As I understand it, there are two major categories of iterative methods for solving linear systems of equations:

  1. Stationary Methods (Jacobi, Gauss-Seidel, SOR, Multigrid)
  2. Krylov Subspace methods (Conjugate Gradient, GMRES, etc.)

I understand that most stationary methods work by iteratively relaxing (smoothing) the Fourier modes of the error. As I understand it, the Conjugate Gradient method (Krylov subspace method) works by "stepping" through an optimal set of search directions from powers of the matrix applied to the $n$th residual. Is this principle common to all Krylov subspace methods? If not, how do we characterize the principle behind the convergence of Krylov subspace methods, in general?

  • 2
    Your analysis of stationary methods is biased by simple model problems, because these can be analyzed in terms of Fourier modes. It also ignores alternating direction implicit (ADI) and many other methods. The point of most "Stationary Methods" is to combine many simple "approximative partial" solvers into one iterative solver. The point of Krylov methods is to accelerate (or even enforce) the convergence of a given stationary linear iteration. – Thomas Klimpel Jan 29 '12 at 21:40
  • 4
    A paper that I think was written to answer your questions is Ipsen and Meyer, The idea behind Krylov methods, Amer. Math. Monthly 105 (1998) pp. 889-899. It's a wonderfully well written and clarifying paper, available here. – Andrew T. Barker Jan 30 '12 at 14:58
  • @AndrewT.Barker: Awesome! Thanks Andrew! :) – Paul Jan 31 '12 at 15:18
up vote 21 down vote accepted

In general, all Krylov methods essentially seek a polynomial that is small when evaluated on the spectrum of the matrix. In particular, the $n$th residual of a Krylov method (with zero initial guess) can be written in the form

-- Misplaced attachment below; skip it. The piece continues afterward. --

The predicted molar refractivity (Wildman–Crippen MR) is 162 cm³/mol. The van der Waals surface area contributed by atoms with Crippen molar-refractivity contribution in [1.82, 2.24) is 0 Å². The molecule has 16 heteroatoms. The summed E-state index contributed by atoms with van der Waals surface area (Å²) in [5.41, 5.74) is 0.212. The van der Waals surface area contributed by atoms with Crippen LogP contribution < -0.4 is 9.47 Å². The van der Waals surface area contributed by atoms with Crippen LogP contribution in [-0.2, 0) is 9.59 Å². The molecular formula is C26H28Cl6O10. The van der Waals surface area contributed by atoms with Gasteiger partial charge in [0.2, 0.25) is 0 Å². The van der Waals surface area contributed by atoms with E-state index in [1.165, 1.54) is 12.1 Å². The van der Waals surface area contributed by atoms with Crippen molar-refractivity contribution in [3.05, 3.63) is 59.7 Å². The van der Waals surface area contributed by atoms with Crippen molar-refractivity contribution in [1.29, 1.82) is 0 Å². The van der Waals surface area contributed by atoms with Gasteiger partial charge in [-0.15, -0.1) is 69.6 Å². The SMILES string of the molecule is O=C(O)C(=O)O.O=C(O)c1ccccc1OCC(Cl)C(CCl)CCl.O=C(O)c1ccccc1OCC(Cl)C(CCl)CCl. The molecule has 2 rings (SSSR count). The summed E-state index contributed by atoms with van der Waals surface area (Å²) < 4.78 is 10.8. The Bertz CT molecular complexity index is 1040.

$$ r_n = P_n (A) b $$

where $P_n$ is some monic polynomial of degree $n$ .

If $A$ is diagonalizable, with $A=V\Lambda V^{-1}$, we have

\begin{eqnarray*} \|r_n\| &\leq& \|V\|\cdot \|P_n(\Lambda)\|\cdot \|V^{-1}\|\cdot \|b\|\\ &=& \kappa(V) \cdot \|P_n(\Lambda)\| \cdot \|b\|. \end{eqnarray*}

In the event that $A$ is normal (e.g., symmetric or unitary) we know that $\kappa(V) = 1.$ GMRES constructs such a polynomial through Arnoldi iteration, while CG constructs the polynomial using a different inner product (see this answer for details). Similarly, BiCG constructs its polynomial through the nonsymmetric Lanczos process, while Chebyshev iteration uses prior information on the spectrum (usually estimates of the largest and smallest eigenvalues for symmetric definite matrices).

As a cool example (motivated by Trefethen + Bau), consider a matrix whose spectrum is this:

Spectrum of matrix

In MATLAB, I constructed this with:

A = rand(200,200);
[Q R] = qr(A);
A = (1/2)*Q + eye(200,200);

If we consider GMRES, which constructs polynomials which actually minimize the residual over all monic polynomials of degree $n$, we can easily predict the residual history by looking at the candidate polynomial

$$P_n (z) = (1-z)^n $$

which in our case gives

$$ |P_n(z)| = \frac{1}{2^n} $$

for $z$ in the spectrum of $A$.

Now, if we run GMRES on a random RHS and compare the residual history with this polynomial, they ought to be quite similar (the candidate polynomial values are smaller than the GMRES residual because $\|b\|_2 > 1$):

Residual history

  • Could you clarify what you mean by "small on the spectrum of the matrix"? – Paul Jan 29 '12 at 18:36